On the other side of the lid, I glued a piece of heavy card stock with a wonderful quotation hand written in a spiral. The quotation reads:

"When our eyes see our hands doing the work of our hearts, the circle of creation is completed inside us, the doors of our souls fly open, and love steps forth to heal everything in sight.” --Michael Bridge

I really, REALLY want to find a program that will let me set type in curved lines. Anyone know what I should be using?

Sunday, June 19, 2011

Book 142 - Bookmark Fan Book, Handmade Book with Little Indian Girl

Really taking it easy here tonight with this little bookmark fan book. This was another idea that came up by wandering through our store. We sell a lot of these little laminated bookmarks with historical photos--mostly Native American. I've always loved this one. The little Indian girl has so much personality!

For the text pages, I chose a peach-colored paper that blends nicely with the sepia of the photograph. I cut it to the same size as the bookmark. For the back, I cut a piece of mat board to size and glued a piece of cardstock on the back. The stock is a two-layer scrap-booking paper that you can tear/fold/sand to reveal some of the under color. I sanded this piece for interest and to make it look "distressed" and add to the historical flavor.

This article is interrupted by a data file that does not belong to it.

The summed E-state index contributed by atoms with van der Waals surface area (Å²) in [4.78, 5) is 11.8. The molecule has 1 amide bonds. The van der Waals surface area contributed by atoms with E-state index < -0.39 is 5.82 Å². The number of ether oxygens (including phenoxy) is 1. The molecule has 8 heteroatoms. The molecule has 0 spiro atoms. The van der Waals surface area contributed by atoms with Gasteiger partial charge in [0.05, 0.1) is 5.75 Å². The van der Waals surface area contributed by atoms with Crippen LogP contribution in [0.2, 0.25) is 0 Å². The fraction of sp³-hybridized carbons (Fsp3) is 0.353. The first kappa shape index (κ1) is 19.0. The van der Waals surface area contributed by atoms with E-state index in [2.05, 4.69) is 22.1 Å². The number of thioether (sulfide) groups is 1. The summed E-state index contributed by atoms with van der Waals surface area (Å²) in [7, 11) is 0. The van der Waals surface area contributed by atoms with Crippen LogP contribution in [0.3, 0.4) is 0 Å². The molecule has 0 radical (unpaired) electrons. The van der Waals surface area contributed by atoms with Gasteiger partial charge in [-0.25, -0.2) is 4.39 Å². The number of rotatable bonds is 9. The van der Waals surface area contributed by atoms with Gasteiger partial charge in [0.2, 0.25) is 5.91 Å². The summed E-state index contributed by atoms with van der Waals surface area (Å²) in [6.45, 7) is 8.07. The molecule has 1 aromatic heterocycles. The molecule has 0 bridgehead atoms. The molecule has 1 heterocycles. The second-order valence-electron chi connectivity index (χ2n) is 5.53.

After neatly stacking the front and back covers over the block of text pages, I clamped the whole thing together and drilled the top whole with a 1/4" bit. Then I connected everything with a 1/4"  nylon binding post from Home Depot.

This little book fans out beautifully At 2" x 6", it would make a great notebook to keep in a pocket for quick notes and to-do lists.

Saturday, June 18, 2011

Book 141 - Hair=on Hide Blank Journal - BRindle Cowhide

Backsliding again. It just felt like there was not a creative bone in my body tonight. I'm tired and not up to thinking up great stuff. So I'm falling back onto my old faithful hairy leather journal. Something I can do pretty much without thinking, few surprises. At this point they almost always come out fine.

This hand-made journal is cut from a nice brindle cowhide. The book measures about 5" x 9" x 1" at the spine. It's another longstitch binding blank journal with honey-colored pages and stitched with mahogany linen thread. The end papers are a pretty green decorative paper. The spine is decorated with two square beads of black bone. The book closes with a leather thong. Nothing wondrous or earth-shaking or terribly original, but a nice utilitarian leather journal.

(I'll try harder tomorrow.)